- It’s called Master of the Universe.
- It was originally published on Fanfiction.net (aka where fanfiction goes to die).
- E.L. James’ pen name was Snowqueens Icedragon because of course it was.
- Snowqueens Icedragon does not use quotation marks.
- She does, however, make up expressions like "my very small inner goddess sways in a gentle victorious samba" and “I can almost hear his sphinx-like smile through the phone.”
- They spend more time filling out sex-related paperwork than they do actually having sex.
- This is my reaction to all of the sex scenes:
- Because the human body doesn’t work like that.
- This is my reaction to everything else:
- Because the english language doesn’t work like that.
The 50 Shades of Grey trailer just dropped, so here’s a link to the original Twilight fanfiction that the book is “based” off of, because if you’re gonna read the book before you see the movie you might as well read it in its original format.
i got through three pages before i had to stop or risk throwing my laptop across the room
he makes bella blam just from blowing on her titty
Uhh umm Colin?
Is everything ok Colin?
Colin can you hear me?
international productions » Rómeó és Júlia in Hungary
I did this post for Write on Com. Figured it would be worth sharing here also.
Diversity in Writing
by author Ellen Oh
Recently, I was part of a conversation where an author said the following: “But there’s been a lot of anger from some quarters about “appropriation” and “exoticism” … I’m terrified of incurring the kind of wrath I’ve seen online, and have decided I’m not qualified to tackle diversity head on.”
Guys, if this is you, then I want to talk to you about why it is okay to “tackle diversity.” If you are the type to say, “Yes, I want to include diversity! I just don’t know how.” I want to talk to you too, because there are right ways and wrong ways to do it. But mostly I want to tell you how important it is that you all are trying. Thank you for that. Because I was once that little girl scanning through the books desperately looking for someone like me, who wasn’t a stereotype. And now I have kids who are doing the same thing. Thank you for wanting to have this conversation.
But if you are scared about being called out for including diversity in your book, then wake up and smell the diapers, children, because you are not going to be able to make everybody happy. Someone somewhere is going to be offended for something you wrote and for a reason that you never intended! You wrote a girl empowerment book? How dare you put down feminine girls! You wrote about sexual exploitation? How dare you write a slut shaming book! You wrote a POC main character? How dare you white person try and exploit minorities!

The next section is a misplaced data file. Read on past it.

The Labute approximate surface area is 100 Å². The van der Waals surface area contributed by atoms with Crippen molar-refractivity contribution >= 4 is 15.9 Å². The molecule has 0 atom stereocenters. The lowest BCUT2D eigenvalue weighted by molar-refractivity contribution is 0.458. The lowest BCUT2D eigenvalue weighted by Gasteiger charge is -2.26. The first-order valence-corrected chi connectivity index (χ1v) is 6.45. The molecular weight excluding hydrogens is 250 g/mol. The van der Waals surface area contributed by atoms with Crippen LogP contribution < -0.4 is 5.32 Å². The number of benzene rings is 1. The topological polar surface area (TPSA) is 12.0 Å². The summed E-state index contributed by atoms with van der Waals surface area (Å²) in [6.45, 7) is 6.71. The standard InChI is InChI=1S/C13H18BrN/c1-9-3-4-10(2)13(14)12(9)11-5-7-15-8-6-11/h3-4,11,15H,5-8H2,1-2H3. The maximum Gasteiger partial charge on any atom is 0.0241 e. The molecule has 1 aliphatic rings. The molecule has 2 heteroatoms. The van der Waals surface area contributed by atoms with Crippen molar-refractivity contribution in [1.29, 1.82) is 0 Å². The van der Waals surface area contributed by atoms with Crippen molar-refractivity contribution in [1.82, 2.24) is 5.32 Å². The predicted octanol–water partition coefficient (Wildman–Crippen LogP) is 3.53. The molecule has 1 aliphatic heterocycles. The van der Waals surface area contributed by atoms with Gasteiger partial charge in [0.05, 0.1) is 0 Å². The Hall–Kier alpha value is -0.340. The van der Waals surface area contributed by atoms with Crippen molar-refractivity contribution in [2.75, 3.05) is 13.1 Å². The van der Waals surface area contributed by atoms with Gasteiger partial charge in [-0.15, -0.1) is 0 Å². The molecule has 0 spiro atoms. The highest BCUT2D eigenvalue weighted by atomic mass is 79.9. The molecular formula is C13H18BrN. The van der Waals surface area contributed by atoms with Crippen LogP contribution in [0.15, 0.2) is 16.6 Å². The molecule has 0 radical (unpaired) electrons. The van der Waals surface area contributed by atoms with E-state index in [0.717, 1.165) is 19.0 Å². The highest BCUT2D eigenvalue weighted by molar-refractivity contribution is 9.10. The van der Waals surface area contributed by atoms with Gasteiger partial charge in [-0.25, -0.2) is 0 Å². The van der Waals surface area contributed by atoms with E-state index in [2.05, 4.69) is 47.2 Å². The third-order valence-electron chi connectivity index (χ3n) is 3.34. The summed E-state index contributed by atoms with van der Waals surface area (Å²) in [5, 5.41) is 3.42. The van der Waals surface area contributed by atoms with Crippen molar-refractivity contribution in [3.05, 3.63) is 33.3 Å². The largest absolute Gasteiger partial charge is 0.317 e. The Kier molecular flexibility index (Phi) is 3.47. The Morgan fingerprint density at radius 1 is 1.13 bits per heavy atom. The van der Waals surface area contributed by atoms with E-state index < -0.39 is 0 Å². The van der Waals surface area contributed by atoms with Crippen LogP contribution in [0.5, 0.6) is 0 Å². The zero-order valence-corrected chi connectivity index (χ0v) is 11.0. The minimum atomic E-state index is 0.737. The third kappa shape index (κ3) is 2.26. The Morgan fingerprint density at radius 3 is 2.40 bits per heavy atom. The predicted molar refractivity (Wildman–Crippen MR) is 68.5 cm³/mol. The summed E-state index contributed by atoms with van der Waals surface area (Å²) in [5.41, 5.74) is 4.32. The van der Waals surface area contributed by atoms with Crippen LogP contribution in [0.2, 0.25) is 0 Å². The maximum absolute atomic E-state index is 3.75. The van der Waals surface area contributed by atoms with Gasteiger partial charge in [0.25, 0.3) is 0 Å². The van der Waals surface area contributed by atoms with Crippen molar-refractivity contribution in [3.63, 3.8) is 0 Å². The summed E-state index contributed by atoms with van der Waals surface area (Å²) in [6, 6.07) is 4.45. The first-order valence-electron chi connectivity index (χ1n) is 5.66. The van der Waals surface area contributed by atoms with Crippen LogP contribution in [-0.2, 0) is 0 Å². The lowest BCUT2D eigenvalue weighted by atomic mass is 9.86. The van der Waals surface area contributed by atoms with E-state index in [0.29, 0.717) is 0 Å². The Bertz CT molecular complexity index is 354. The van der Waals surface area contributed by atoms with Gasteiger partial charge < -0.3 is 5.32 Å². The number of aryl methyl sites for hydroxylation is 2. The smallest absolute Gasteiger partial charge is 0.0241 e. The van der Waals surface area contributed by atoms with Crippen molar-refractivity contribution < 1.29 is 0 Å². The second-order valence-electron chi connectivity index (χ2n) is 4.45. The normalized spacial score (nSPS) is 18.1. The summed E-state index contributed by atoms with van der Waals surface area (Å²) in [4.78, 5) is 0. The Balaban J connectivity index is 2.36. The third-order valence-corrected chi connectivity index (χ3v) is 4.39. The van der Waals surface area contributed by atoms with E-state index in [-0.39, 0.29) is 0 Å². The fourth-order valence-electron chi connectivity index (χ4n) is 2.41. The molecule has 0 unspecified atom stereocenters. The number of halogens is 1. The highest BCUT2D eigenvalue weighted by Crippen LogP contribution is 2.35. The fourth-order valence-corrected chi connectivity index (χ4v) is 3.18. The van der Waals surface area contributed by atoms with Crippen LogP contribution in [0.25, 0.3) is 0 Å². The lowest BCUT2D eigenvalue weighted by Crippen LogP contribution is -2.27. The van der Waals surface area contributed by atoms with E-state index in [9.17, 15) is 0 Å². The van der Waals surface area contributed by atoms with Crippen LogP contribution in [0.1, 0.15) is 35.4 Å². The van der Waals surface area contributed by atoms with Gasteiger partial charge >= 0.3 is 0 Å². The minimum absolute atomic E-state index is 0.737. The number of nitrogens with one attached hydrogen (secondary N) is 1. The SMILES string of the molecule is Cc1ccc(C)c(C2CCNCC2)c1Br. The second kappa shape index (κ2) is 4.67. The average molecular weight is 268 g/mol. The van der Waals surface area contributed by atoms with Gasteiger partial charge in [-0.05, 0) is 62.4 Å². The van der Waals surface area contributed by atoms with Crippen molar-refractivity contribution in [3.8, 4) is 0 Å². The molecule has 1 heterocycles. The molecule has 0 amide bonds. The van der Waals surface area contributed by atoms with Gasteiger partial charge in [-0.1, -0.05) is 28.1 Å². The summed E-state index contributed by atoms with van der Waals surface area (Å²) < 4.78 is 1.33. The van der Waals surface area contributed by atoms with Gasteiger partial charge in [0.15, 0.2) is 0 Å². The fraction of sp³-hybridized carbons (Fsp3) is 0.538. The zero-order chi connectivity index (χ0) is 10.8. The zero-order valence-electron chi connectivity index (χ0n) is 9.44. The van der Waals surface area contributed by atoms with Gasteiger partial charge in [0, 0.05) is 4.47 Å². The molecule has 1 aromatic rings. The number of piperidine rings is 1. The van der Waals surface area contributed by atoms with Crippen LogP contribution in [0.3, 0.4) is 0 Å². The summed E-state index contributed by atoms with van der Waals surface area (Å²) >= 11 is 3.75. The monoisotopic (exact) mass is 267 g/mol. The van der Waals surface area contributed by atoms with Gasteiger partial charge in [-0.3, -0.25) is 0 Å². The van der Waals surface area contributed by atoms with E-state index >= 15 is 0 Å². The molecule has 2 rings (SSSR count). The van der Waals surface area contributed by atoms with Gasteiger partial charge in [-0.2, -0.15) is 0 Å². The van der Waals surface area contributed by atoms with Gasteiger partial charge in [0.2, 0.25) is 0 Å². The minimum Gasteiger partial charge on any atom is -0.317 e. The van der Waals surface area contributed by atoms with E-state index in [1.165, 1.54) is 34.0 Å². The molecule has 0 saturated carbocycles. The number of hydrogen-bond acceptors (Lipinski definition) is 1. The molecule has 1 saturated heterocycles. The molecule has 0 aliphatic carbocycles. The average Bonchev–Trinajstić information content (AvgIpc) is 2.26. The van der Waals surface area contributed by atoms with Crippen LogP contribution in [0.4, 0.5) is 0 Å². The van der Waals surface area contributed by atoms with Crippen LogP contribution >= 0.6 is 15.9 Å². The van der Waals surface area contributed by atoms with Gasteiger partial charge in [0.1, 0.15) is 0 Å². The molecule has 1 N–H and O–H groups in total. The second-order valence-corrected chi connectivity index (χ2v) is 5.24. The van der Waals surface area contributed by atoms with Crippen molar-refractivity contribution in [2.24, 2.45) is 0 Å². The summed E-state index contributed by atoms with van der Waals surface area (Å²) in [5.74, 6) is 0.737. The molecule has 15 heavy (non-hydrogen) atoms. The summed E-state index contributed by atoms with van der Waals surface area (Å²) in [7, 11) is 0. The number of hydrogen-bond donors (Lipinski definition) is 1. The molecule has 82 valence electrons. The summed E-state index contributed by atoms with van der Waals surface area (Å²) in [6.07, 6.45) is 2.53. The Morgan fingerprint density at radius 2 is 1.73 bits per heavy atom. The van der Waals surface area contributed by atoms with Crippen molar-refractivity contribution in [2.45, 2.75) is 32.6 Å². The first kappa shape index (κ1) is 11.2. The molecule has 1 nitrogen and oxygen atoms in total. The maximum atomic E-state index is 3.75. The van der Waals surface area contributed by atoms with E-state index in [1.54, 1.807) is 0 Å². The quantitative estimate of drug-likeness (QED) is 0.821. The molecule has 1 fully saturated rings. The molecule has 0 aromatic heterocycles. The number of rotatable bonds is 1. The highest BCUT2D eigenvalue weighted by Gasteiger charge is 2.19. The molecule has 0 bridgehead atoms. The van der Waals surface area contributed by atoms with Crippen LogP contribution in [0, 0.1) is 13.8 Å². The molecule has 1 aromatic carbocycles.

Look, I’m Korean American and I wrote a fantasy book based in ancient Korea. I studied it for 10 years on top of all that I knew from being raised by Korean immigrants. And yet I had plenty of people bash me for getting things “wrong” about Korean culture in my book – and most of them weren’t even Korean! So the one thing I can promise you with absolute assurance is, someone somewhere is going to be irate at you for writing. Whether it is the fact that you wrote a POC character or the fact that you are posing in your author picture with a hand to your cheek, someone is going to hate you for something. Listen, you are not ever going to make everyone happy. That’s just human nature. I bet someone out there is reading this post right now and pissed off at me just because they don’t like my face. What can you do? You can start not caring about making everybody happy.
Now writing about POC is a bit different in that most people are afraid of being called a racist. So they avoid diversity because of it. However, let me reassure you that by not including diversity, you are also being called a racist. Maybe not to your face, but you are. And guess what? Being called a racist is nowhere near as painful as dealing with actual racism.
Now that I have freed you from the fear of being reviled on the internet, let’s talk about a few things that you need to keep in mind:
- Do your research and be respectful. Don’t culturally appropriate from POC and then claim that your world is different therefore you can do whatever the hell you want with it. Call your world whatever you want, but if your world looks and sounds like China, and you even use Chinese words and architecture and terms specific to that culture, then don’t pretend it’s not China and mix us up with every other Asian culture. It just reeks of sloppy research and not giving a damn. If you want your world to feel Asian without specifically calling out a specific country, it can be done – see Eon/Eona. See The Last Airbender series.